Some rhetorical questions:
1. Why aren't you using ZFS which checksums all data so that it can confirm all data is read and written without bit errors?
2. Why aren't you using ZFS mirrored volumes so that ZFS can automatically provide the correct data in the face of one drive returning bit-corrupted data?
3. (With ZFS ECC RAM is strongly recommended, and seems pointless without it). If you didn't have ECC RAM how do you know your data wasn't affected by bit errors before being written to the drive?
None of this is advice to use ZFS, just that it is reportedly the safest way to store your data if you care about it that much.
As NTFS doesn't have checksum data, then unless you have done that yourself, there is no way to be certain that there aren't already bit errors in your data. This is before you even think about using GParted (or not) to copy it.
GParted can't add checksums to file systems that don't have them, as that would make them incompatible and be unreadable by anything else.
GParted can't add checksums to the host to drive communication.
If a bit flips on a drive platter and the drive says error instead of return the data from a particular sector then there is nothing GParted can do other than report that error and stop when copying the data. (Hard disk drives do checksum every sector of data however those checksums are *NEVER* available to the computer or user. The drive either returns the data, because it matches the checksum, or it returns a read error and you'll never get that sector's data again). In such cases specialist data recovery tools are needed. Ddrescue is a tool that can try to read as much data as possible from a drive which has failed sectors. It will try to re-read the failed sectors again, though the drive will have already tried for 8 to 120 seconds and each subsequent attempt to read a failed sector will incur the same lengthy retry cycle. Ddrescue is available on the GParted Live CD/USB along with other rescue systems and many distributions.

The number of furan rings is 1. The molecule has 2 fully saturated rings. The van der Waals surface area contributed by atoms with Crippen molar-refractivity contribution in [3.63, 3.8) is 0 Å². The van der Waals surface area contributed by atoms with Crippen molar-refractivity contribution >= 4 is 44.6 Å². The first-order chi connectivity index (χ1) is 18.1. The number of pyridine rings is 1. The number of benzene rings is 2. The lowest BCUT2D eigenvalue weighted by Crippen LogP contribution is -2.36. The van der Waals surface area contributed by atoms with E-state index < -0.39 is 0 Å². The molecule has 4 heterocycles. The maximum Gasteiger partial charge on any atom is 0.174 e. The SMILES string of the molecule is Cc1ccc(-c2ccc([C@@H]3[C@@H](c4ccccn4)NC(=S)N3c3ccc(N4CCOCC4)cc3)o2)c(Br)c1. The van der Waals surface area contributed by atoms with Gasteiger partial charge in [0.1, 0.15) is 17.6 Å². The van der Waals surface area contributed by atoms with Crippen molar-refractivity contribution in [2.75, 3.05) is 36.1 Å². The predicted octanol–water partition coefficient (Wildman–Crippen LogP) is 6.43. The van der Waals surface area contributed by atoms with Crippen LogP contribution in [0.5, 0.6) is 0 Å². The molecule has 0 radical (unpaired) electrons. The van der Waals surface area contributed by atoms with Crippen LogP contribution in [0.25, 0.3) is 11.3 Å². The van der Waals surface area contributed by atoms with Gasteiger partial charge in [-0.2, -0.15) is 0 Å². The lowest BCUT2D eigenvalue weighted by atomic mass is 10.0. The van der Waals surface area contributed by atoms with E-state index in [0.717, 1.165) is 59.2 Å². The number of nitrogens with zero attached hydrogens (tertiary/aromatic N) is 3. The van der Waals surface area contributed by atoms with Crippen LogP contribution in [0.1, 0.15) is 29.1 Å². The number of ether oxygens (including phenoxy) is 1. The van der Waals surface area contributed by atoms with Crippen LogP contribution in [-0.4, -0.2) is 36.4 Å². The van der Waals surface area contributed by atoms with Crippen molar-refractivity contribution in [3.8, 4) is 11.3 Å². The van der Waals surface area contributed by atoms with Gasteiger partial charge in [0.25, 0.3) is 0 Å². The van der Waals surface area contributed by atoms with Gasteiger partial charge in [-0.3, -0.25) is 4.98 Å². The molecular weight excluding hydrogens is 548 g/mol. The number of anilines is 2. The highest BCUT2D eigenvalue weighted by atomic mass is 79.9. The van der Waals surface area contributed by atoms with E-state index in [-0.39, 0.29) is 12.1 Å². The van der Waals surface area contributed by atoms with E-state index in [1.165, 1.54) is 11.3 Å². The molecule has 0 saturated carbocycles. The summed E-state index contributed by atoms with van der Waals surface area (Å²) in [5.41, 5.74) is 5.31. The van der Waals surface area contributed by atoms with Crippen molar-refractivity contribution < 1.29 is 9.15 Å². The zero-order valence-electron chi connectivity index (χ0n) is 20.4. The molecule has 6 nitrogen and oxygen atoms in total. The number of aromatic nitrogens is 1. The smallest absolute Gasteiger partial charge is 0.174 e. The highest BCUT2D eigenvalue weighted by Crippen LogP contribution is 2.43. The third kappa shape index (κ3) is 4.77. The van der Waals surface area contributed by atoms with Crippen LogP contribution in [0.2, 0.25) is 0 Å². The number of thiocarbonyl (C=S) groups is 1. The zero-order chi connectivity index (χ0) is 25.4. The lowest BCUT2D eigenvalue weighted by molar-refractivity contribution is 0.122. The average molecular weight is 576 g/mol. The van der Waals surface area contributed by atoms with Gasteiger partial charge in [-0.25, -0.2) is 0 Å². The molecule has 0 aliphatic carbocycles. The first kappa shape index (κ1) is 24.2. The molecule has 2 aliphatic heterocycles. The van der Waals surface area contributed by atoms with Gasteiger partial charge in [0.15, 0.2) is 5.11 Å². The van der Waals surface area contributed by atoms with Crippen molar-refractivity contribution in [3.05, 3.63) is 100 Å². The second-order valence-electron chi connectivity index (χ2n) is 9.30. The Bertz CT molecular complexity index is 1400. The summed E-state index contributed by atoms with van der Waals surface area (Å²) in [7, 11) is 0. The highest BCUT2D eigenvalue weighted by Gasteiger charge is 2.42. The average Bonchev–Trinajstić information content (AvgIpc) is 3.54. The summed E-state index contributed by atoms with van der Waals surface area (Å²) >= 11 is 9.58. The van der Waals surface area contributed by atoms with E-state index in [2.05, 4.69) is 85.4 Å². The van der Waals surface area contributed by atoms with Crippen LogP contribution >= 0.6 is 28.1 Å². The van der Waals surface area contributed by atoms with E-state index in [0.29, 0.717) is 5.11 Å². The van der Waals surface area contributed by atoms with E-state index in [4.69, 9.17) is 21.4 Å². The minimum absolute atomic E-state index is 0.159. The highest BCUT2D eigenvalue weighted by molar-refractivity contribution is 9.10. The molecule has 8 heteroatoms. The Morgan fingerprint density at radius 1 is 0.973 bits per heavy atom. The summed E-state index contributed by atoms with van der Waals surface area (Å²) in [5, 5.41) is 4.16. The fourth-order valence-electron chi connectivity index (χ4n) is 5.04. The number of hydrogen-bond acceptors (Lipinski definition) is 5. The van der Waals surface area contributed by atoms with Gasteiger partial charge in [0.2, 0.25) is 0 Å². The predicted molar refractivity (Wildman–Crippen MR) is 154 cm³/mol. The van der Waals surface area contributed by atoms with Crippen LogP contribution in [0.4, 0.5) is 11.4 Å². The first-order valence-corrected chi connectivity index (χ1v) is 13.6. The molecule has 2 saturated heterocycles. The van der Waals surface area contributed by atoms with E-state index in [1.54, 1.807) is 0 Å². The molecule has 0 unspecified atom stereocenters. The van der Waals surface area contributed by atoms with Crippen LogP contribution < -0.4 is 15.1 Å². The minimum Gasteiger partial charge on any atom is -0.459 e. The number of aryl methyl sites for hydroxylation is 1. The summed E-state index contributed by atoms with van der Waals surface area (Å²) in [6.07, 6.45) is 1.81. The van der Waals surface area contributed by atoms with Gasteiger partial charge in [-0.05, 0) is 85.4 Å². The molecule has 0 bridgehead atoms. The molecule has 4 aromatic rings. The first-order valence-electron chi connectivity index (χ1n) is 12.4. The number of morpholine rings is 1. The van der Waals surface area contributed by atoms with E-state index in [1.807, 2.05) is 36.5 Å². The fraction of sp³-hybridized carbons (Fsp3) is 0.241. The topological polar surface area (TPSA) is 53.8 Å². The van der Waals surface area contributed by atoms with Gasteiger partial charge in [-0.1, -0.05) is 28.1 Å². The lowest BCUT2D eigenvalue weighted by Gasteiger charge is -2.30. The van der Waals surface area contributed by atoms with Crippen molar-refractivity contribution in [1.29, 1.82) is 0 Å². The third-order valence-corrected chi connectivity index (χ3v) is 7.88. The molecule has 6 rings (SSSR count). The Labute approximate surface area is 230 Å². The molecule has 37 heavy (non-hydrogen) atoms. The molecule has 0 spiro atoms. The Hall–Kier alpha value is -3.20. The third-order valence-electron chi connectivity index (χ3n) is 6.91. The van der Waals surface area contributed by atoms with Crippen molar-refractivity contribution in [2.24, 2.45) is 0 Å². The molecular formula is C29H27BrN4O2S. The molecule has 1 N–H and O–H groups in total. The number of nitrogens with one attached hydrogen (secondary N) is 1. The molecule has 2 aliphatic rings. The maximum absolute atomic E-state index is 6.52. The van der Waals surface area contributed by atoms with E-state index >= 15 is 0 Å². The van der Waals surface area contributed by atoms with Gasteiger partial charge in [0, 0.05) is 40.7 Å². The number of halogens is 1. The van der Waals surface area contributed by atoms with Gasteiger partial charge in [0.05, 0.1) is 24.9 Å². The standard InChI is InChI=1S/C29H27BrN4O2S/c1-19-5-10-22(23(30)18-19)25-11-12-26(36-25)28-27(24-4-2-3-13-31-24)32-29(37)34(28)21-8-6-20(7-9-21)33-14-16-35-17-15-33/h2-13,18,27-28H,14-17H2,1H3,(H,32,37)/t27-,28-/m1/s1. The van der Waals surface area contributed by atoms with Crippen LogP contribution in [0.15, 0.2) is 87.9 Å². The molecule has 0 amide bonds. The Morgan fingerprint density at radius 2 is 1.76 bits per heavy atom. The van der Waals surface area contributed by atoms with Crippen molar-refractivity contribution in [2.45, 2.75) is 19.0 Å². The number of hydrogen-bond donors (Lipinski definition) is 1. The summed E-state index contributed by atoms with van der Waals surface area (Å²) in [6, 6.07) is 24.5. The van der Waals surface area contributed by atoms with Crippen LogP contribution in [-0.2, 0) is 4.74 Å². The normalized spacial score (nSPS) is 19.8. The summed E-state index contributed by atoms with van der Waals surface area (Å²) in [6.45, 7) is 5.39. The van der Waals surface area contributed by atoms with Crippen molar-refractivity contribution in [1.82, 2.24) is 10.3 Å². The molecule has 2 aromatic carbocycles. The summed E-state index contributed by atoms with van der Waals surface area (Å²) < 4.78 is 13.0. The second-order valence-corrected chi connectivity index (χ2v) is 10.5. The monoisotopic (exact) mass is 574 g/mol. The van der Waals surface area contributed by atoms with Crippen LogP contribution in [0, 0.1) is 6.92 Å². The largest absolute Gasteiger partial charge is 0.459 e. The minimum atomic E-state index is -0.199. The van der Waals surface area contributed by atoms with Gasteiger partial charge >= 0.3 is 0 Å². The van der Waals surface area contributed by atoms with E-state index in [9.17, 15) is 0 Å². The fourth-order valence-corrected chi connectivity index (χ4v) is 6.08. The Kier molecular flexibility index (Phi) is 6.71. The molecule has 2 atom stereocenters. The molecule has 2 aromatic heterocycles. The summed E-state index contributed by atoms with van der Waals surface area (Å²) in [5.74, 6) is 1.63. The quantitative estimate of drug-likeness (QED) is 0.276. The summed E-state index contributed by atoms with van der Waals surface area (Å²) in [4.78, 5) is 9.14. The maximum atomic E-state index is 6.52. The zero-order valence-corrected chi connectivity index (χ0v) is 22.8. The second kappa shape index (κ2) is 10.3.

As a practical but technical and lengthy suggestion try this:
1. Prepare the destination hard drive with the same size partition.
2. Use ddrescue to copy your NTFS from the source to new destination partition.
3. Run md5sum on the source and destination partitions.
If the md5sums match then the copy didn't introduce any bit errors. Each md5sum run will take approximately as long as the data copy. 3 time longer in total.